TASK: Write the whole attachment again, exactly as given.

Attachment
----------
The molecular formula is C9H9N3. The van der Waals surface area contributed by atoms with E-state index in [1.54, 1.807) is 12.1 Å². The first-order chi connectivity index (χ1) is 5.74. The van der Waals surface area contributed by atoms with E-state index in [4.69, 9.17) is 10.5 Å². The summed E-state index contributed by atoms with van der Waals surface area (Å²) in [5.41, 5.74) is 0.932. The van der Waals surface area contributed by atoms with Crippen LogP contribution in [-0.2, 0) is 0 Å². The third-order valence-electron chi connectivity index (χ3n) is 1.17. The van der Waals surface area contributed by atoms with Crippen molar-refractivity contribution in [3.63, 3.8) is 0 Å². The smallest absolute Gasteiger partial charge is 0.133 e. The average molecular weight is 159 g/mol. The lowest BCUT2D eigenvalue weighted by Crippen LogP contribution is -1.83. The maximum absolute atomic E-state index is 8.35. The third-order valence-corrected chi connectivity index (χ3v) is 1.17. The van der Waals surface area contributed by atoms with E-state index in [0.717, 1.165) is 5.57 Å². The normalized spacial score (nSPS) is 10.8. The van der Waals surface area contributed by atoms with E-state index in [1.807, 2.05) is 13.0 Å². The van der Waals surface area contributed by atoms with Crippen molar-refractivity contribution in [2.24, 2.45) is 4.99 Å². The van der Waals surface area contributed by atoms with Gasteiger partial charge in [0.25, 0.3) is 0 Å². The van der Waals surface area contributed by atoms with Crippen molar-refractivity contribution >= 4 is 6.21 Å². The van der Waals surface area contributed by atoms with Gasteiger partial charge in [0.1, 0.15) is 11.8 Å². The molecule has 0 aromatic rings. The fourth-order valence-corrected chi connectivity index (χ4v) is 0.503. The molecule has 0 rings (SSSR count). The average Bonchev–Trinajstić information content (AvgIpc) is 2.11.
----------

The molecular formula is C9H9N3. The van der Waals surface area contributed by atoms with E-state index in [1.54, 1.807) is 12.1 Å². The first-order chi connectivity index (χ1) is 5.74. The van der Waals surface area contributed by atoms with E-state index in [4.69, 9.17) is 10.5 Å². The summed E-state index contributed by atoms with van der Waals surface area (Å²) in [5.41, 5.74) is 0.932. The van der Waals surface area contributed by atoms with Crippen LogP contribution in [-0.2, 0) is 0 Å². The third-order valence-electron chi connectivity index (χ3n) is 1.17. The van der Waals surface area contributed by atoms with Crippen molar-refractivity contribution in [3.63, 3.8) is 0 Å². The smallest absolute Gasteiger partial charge is 0.133 e. The average molecular weight is 159 g/mol. The lowest BCUT2D eigenvalue weighted by Crippen LogP contribution is -1.83. The maximum absolute atomic E-state index is 8.35. The third-order valence-corrected chi connectivity index (χ3v) is 1.17. The van der Waals surface area contributed by atoms with E-state index in [0.717, 1.165) is 5.57 Å². The normalized spacial score (nSPS) is 10.8. The van der Waals surface area contributed by atoms with E-state index in [1.807, 2.05) is 13.0 Å². The van der Waals surface area contributed by atoms with Crippen molar-refractivity contribution in [2.24, 2.45) is 4.99 Å². The van der Waals surface area contributed by atoms with Gasteiger partial charge in [0.25, 0.3) is 0 Å². The van der Waals surface area contributed by atoms with Crippen molar-refractivity contribution >= 4 is 6.21 Å². The van der Waals surface area contributed by atoms with Gasteiger partial charge in [0.1, 0.15) is 11.8 Å². The molecule has 0 aromatic rings. The fourth-order valence-corrected chi connectivity index (χ4v) is 0.503. The molecule has 0 rings (SSSR count). The average Bonchev–Trinajstić information content (AvgIpc) is 2.11.